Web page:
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PMI surveys signal global slowdown at year-end

06 January 2015

The global economy lost further momentum as 2014 came to a close, according to Markit's worldwide PMI surveys. The JPMorgan-sponsored Global PMI fell to a 14-month low of 52.3 in December, down from 53.1 in November.

Although remaining above 50 to therefore signal ongoing growth, the latest reading indicated that the pace of expansion has now slowed for five successive months, down to a level with global GDP rising at a subdued annual rate of just less than 2.0%. By comparison, growth rates approaching 4% or more were the norm in the five years prior to the global financial crisis.

The developed world continued to outperform the emerging markets, but with growth picking up in the latter to the fastest since September while the developed countries collectively recorded the weakest expansion since October 2013, the gulf was the narrowest for 14 months.

Global gross domestic product

"Leading lights' grow dimmer

The US and UK, which have led the recent global expansion, both saw weaker growth rates in December, with the former seeing a particularly marked slowdown.

Excluding the drop in activity caused by the October 2013 government shutdown, the US PMIs signalled the weakest expansion since 2012, with growth having slowed for a sixth consecutive month in December. The survey data suggest that the pace of US economic growth will have slowed in the fourth quarter compared to the 1.2% quarterly (5.0% annualised) expansion seen in the third quarter, down to around 0.6% (2.5% annualised) or perhaps even less.

Global gross domestic product

In the UK, the "all-sector' PMI fell to a 19-month low, rounding off the worst quarter for a year-and-a-half. The surveys point to GDP having risen 0.5% in the fourth quarter, that's down from 0.7% in the three months to September but, as with the US, remains a reasonably robust pace of expansion.

Developed world (manufacturing & services)

Eurozone near-stagnation

Slower growth in the US and UK was offset by slight expansions in the eurozone and Japan, though both saw ongoing modest rates of growth with the single-currency area in particular clearly holding back the global economy.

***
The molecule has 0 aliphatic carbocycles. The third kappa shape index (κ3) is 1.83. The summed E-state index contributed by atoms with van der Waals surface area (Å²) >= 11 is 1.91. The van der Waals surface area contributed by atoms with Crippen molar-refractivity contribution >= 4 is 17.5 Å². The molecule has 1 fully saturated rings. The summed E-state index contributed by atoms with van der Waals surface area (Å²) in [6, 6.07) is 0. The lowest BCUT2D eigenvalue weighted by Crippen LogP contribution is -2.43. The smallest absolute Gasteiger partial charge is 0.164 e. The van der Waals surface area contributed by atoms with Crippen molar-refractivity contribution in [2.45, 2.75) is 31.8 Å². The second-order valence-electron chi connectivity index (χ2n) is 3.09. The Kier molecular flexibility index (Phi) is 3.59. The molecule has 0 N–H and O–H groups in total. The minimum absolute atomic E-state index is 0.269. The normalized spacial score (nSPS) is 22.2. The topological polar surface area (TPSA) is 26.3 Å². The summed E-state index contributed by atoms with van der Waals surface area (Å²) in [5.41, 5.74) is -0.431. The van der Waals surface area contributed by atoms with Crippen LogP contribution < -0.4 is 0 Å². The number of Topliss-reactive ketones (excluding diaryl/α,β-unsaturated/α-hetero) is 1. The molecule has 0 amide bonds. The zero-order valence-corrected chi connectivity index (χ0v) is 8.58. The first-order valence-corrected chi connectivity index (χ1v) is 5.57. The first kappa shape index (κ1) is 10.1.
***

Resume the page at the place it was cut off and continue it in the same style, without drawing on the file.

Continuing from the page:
The Eurozone PMI picked up only marginally from November's 16-month low to paint a picture of the region struggling to avoid a renewed downturn, with GDP set to rise by a mere 0.1% in the fourth quarter.

Of greatest concerns are the downturns in France and Italy. The French PMI surveys signalled a drop in private sector economic activity for the eighth month running, albeit with the rate of contraction easing in December, while Italy saw a renewed contraction after eking out only modest growth in the prior two months. The surveys point to GDP falling by 0.1% in both France and Italy in the fourth quarter, though rising government expenditure (not covered by the PMIs) may help avoid contractions.

While growth picked up in Germany in December, the pace of expansion was only a modest improvement on November's 17-month low. The survey data suggest the Germany economy expanded by a modest 0.2-3% in the fourth quarter.

Some euro countries, notably Ireland, the Netherlands and Spain, continued to see robust rates of expansion, but clearly remain vulnerable to any escalation of the ongoing crisis facing the region, notably in terms of Greek elections, and weak demand in neighbouring countries.

Japan pulls out of recession

Japan meanwhile looks to have pulled out of the recession induced by last April's sales tax rise, as the "all sector' PMI rose to a three-month high in December. GDP rose 1.4% in the first quarter, before falling 1.7% and 0.5% in the second and third quarters respectively, pushing Japan into its fourth recession since the global financial crisis. However, the recent PMI data provide evidence that the economy will have risen from recession in the fourth quarter, buoyed by signs of renewed life in the service sector alongside a steady but unspectacular manufacturing upturn.

Emerging markets

Although growth picked up slightly across the world's main emerging markets on average, rates of expansion remain subdued at best, and shadows of those seen prior to the global financial crisis.

Of the four "BRIC' economies, India saw the strongest rate of expansion in December (and the fourth quarter as a whole), despite the rate of expansion slipping from November's five-month peak.

The HSBC/Markit PMI surveys for China also signalled ongoing growth in December but, like India, the rate of growth slowed from an already lacklustre pace, suggesting China's economic growth looks set to weaken from the 7.3% annual pace seen in the third quarter, its lowest since early-2009.

Brazil and Russia meanwhile both contracted in December. Official GDP data showed Brazil pulling out of recession in the third quarter, but the PMIs signalled contraction for a third month running in December, suggesting the country suffered a renewed downturn in the fourth quarter. A consolation is that the rate of decline moderated in December.

No such moderation was seen in Russia, however, where the PMIs signalled a further deepening of the country's downturn. The surveys have now signalled a contraction of business activity for three successive months, with December seeing the third-strongest rate of contraction since 2009.

Emerging markets (manufacturing & services)

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Chris Williamson | Chief Business Economist, IHS Markit
Tel: +44 20 7260 2329



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